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NY Fed: rate policy depends on uncertainty in financial conditions

NY Fed: rate policy depends on uncertainty in financial conditions

The president of the Federal Reserve Bank of New York, John Williams, said on Friday that the uncertain evolution of financial conditions will be a key factor in his reflection on the future of the central bank’s interest rate policy.

The economic outlook is uncertain and our policy decisions will be driven by data and the achievement of our mandates of maximum employment and price stability.Williams said in the text of a speech.

I am confident that our measures will bring inflation down to our long-term target of 2%”, he added.

But Williams, who is also a vice chair of the Federal Open Market Committee (FOMC) which is in charge of setting interest rates, declined to say what he believes awaits monetary policy in the aftermath of turbulent financial conditions linked to a series of bank failures.

When the Federal Reserve met last week and raised its overnight interest rate, it signaled that tightening financial conditions would likely weigh on growth. Some central bankers have hinted that this containment could take pressure off the Fed to raise rates well beyond their current range of 4.75% to 5%.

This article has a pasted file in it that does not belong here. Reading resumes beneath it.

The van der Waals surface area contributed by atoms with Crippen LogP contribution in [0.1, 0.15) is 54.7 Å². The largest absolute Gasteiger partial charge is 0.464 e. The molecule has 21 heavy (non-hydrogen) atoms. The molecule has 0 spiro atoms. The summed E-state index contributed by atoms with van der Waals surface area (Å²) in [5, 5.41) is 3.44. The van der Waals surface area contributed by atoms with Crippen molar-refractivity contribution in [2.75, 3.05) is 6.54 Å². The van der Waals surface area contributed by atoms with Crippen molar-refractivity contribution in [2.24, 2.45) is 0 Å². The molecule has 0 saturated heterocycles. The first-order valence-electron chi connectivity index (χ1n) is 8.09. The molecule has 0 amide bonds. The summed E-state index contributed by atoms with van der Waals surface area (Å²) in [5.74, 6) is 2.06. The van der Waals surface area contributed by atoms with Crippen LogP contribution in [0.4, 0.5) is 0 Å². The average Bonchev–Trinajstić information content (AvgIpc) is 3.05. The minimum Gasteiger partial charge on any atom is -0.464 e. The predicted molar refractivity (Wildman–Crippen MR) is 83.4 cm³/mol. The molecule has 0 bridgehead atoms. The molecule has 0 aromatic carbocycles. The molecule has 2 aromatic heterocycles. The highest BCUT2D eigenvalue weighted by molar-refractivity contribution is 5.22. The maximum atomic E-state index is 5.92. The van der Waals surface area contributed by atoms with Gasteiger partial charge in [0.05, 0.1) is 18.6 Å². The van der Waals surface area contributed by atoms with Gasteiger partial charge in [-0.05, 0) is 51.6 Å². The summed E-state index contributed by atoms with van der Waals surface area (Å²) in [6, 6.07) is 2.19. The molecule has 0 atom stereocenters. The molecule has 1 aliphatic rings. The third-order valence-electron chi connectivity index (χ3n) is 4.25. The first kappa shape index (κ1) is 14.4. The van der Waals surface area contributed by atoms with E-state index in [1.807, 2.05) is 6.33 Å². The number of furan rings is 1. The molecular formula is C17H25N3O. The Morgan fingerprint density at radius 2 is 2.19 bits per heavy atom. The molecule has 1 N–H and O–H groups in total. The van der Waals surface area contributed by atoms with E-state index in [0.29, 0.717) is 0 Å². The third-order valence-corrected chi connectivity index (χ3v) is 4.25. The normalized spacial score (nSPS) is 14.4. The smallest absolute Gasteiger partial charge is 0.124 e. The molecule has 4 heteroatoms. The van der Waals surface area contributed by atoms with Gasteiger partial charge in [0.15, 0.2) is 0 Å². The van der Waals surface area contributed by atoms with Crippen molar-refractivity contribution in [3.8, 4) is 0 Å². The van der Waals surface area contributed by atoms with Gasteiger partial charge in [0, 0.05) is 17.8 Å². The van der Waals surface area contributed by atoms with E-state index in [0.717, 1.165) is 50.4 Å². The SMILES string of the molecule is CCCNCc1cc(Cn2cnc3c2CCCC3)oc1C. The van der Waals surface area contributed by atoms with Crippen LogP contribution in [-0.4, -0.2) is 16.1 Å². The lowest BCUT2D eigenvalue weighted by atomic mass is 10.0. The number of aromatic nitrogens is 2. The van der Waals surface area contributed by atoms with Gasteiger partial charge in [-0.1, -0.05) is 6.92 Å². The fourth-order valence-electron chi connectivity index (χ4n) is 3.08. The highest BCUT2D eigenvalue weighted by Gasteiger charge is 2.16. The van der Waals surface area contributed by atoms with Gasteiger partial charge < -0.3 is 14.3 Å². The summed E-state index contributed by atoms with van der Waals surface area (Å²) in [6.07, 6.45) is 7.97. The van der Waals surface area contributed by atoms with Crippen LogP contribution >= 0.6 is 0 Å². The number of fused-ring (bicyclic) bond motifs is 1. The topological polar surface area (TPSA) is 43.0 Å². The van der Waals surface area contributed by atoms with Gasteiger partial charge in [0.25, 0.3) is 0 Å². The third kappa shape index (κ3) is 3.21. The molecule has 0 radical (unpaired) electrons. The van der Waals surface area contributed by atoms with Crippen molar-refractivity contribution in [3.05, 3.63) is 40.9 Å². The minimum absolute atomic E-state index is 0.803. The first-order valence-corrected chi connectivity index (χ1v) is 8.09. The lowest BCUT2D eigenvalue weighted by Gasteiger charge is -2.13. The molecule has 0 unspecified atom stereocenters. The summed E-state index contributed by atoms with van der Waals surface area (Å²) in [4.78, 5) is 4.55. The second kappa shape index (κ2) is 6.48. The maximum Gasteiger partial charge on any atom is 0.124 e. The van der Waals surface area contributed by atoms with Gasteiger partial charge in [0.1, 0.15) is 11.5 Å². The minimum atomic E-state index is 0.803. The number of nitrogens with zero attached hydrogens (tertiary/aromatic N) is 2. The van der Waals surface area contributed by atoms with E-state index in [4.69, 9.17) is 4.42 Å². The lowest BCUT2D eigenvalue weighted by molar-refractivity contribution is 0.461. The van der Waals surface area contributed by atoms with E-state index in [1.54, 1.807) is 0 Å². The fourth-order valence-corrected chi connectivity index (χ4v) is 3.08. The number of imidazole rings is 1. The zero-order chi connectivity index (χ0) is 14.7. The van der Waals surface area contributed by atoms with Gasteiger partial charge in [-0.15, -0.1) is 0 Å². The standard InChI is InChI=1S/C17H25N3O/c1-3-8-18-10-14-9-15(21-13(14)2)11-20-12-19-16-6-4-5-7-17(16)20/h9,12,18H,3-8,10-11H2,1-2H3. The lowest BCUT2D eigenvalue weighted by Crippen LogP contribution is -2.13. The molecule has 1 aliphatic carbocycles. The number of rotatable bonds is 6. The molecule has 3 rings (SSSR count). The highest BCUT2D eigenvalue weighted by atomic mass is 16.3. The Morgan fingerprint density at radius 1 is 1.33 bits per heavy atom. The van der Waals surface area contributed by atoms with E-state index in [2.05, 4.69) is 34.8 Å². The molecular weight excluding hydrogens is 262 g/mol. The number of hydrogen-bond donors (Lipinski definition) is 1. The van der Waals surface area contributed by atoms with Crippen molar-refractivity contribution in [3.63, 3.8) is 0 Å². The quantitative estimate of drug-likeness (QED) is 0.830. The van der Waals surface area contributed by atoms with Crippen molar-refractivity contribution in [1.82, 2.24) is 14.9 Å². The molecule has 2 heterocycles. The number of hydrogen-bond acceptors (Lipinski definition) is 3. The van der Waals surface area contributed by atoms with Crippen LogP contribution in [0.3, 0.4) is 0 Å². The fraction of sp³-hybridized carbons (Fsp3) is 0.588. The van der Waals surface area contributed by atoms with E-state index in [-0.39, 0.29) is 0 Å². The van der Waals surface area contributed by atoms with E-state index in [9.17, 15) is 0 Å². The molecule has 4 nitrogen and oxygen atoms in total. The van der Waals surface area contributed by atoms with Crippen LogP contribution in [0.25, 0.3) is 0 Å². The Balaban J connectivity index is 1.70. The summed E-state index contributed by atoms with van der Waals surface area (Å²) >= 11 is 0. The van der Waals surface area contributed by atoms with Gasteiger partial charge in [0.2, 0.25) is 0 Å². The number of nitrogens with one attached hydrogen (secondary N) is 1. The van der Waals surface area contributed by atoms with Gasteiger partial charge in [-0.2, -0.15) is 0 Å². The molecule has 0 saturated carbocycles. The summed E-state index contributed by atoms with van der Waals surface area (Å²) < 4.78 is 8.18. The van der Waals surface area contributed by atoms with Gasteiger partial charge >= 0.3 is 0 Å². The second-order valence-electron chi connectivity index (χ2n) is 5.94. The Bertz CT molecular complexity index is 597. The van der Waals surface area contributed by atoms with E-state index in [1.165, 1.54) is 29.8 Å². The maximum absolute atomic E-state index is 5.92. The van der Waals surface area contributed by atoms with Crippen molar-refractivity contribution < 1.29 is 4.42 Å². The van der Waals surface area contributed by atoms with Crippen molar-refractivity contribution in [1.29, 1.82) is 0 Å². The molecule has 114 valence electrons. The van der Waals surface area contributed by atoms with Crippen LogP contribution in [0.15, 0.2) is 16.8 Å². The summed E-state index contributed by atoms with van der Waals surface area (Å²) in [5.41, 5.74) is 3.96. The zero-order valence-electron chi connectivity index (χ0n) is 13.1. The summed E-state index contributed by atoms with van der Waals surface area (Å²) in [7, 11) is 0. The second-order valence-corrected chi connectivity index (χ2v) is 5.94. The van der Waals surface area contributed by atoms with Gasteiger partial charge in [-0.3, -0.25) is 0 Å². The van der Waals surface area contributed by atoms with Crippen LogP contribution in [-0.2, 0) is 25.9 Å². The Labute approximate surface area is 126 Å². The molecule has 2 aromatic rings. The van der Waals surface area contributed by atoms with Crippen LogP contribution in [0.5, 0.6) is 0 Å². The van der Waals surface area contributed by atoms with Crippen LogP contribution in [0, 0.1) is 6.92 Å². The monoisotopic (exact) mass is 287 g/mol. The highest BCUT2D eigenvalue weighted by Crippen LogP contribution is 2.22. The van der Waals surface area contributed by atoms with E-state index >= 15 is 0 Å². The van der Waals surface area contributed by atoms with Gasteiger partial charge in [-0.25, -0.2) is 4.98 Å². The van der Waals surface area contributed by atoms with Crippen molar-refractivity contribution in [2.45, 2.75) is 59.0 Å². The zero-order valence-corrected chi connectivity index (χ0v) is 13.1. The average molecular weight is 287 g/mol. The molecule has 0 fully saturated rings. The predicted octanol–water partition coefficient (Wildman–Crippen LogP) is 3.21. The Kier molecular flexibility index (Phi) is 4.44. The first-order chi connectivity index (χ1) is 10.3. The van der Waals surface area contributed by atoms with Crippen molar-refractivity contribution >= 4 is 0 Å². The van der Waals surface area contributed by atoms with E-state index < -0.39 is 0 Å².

When reflecting on monetary policy, “I will focus especially on evaluating the evolution of credit conditions and their effects on the prospects for growth, employment and inflationWilliams said in his speech.

The remarks from the New York Fed president on Friday were the first since last week’s FOMC meeting. In that meeting, the authorities set one more increase for this year and then a stable policy for the rest of 2023.

In his remarks, Williams outlined some short-term difficulties for the economy as the Federal Reserve uses its policy to cool inflation.

The official said he expects inflation to slow to 3.25% this year. Earlier on Friday, the government reported that the personal consumption expenditures price index had fallen slightly to a year-on-year increase of 5% in February. Williams said he expects the 2% target to be reached in the next two years.

Meanwhile, he reckons the US Gross Domestic Product will grow modestly this year and faster in 2024, and that the unemployment rate, currently at 3.6%, will climb to around 4.5% over the next year.

Source: Gestion